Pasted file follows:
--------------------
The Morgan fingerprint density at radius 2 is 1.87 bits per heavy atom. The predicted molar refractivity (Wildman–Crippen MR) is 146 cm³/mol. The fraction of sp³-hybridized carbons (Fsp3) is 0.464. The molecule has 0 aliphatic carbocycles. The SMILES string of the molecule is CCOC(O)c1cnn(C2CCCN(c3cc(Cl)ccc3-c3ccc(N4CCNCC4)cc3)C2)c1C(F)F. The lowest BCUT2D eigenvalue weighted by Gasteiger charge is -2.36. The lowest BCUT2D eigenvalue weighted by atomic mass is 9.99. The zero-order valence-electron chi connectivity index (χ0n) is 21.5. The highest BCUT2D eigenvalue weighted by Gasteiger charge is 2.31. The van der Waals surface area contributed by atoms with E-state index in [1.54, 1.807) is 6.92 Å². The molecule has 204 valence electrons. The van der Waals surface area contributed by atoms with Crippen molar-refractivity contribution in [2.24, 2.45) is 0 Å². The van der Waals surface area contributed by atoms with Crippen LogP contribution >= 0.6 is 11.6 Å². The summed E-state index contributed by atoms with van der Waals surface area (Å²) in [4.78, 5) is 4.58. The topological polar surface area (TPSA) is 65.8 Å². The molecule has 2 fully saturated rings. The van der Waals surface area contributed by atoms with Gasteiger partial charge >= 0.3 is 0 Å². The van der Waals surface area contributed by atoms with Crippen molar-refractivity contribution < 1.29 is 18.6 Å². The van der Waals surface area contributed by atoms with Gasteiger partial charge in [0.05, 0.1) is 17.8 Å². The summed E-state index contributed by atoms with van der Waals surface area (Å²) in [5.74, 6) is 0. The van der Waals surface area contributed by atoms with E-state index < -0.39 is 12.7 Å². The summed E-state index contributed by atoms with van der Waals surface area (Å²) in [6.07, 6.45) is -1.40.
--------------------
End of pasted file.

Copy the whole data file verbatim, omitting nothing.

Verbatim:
The Morgan fingerprint density at radius 2 is 1.87 bits per heavy atom. The predicted molar refractivity (Wildman–Crippen MR) is 146 cm³/mol. The fraction of sp³-hybridized carbons (Fsp3) is 0.464. The molecule has 0 aliphatic carbocycles. The SMILES string of the molecule is CCOC(O)c1cnn(C2CCCN(c3cc(Cl)ccc3-c3ccc(N4CCNCC4)cc3)C2)c1C(F)F. The lowest BCUT2D eigenvalue weighted by Gasteiger charge is -2.36. The lowest BCUT2D eigenvalue weighted by atomic mass is 9.99. The zero-order valence-electron chi connectivity index (χ0n) is 21.5. The highest BCUT2D eigenvalue weighted by Gasteiger charge is 2.31. The van der Waals surface area contributed by atoms with E-state index in [1.54, 1.807) is 6.92 Å². The molecule has 204 valence electrons. The van der Waals surface area contributed by atoms with Crippen molar-refractivity contribution in [2.24, 2.45) is 0 Å². The van der Waals surface area contributed by atoms with Crippen LogP contribution >= 0.6 is 11.6 Å². The summed E-state index contributed by atoms with van der Waals surface area (Å²) in [4.78, 5) is 4.58. The topological polar surface area (TPSA) is 65.8 Å². The molecule has 2 fully saturated rings. The van der Waals surface area contributed by atoms with Gasteiger partial charge >= 0.3 is 0 Å². The van der Waals surface area contributed by atoms with Crippen molar-refractivity contribution < 1.29 is 18.6 Å². The van der Waals surface area contributed by atoms with Gasteiger partial charge in [0.05, 0.1) is 17.8 Å². The summed E-state index contributed by atoms with van der Waals surface area (Å²) in [5.74, 6) is 0. The van der Waals surface area contributed by atoms with E-state index < -0.39 is 12.7 Å². The summed E-state index contributed by atoms with van der Waals surface area (Å²) in [6.07, 6.45) is -1.40.